Two Latinos remain in a tight race for state treasurer, with Sandoval County Treasurer Laura Montoya (D) enjoying a close lead over New Mexico School Board Association President Harry Montoya.

Florida’s first-ever Latina lieutenant governor, Jeanette Nuñez (R), won her bid for reelection against teacher Karla Hernandez-Mats (D).

In Illinois, Comptroller Susana Mendoza also won her race for reelection.

The most competitive races were generally those where a candidate was attempting to unseat an incumbent, such as Cudahy City Councilmember Jack Guerrero (R) who lost his race against California State Treasurer Fiona Ma (D), and attorney Rochelle Garza (D) who also lost against Texas Attorney General Ken Paxton.

In Arizona, state Sen. Martin Quezada (D) is about 10 points behind incumbent state Treasurer Kimberly Yee (R), and Maricopa County Recorder Adrian Fontes (D) was leading in his race for secretary of state at press time.

Former U.S. Rep. Raul Labrador (R) was also leading in his race for Idaho attorney general.

In Nevada’s race for secretary of state, 2020 election denier Jim Marchant (R) was leading by a one-point margin over former Nevada Athletic Commission Chair Cisco Aguilar (D). The race is being watched closely since Marchant is president of America First Secretary of State Coalition, a group of pro-Trump Republican candidates who believe the 2020 election was stolen from the former president and are looking to shape future elections nationwide by electing like-minded secretaries of state, an office which typically controls elections within a state.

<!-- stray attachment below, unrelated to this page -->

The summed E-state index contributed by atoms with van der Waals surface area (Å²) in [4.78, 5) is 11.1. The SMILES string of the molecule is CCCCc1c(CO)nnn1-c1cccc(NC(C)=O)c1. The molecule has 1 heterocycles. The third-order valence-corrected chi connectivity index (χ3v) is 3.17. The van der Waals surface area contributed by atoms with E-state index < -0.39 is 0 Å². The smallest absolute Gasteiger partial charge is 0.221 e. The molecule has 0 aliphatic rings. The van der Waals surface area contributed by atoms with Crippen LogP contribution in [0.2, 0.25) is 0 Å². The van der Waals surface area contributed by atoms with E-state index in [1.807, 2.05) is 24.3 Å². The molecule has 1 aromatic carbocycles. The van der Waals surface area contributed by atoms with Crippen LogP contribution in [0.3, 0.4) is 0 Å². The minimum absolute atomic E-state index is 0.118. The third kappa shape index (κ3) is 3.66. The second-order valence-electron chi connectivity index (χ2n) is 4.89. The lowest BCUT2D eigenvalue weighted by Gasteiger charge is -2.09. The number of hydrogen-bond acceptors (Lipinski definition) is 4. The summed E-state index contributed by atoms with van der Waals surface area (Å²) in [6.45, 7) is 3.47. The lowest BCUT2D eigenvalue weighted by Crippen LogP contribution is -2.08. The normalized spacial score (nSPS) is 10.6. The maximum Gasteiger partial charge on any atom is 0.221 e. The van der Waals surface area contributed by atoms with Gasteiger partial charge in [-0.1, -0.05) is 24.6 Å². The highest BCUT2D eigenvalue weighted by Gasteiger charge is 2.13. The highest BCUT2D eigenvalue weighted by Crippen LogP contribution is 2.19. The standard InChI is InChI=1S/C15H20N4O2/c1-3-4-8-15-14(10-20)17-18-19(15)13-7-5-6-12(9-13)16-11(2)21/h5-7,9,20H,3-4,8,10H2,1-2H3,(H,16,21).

“Every freedom runs through the ballot box,” Aguilar told Latino Rebels ahead of Election Day, calling Marchant the “most dangerous candidate in America” due to his rhetoric and his attempts to cancel early and mail-in voting.

In Rhode Island, former Central Falls Mayor James Diossa (D) won his race for state treasurer.

Even with many races yet to be called, it’s clear that Latinos have made gains in representation across all levels of government on both sides of the aisle.

But even with such gains, Latinos, who make up 19 percent of the U.S. population, remain underrepresented in Congress, comprising a mere nine percent of House members and only six percent of senators.


Carlos Edill Berríos Polanco is the Caribbean correspondent for Latino Rebels, based in San Juan, Puerto Rico. Twitter: @Vaquero2XL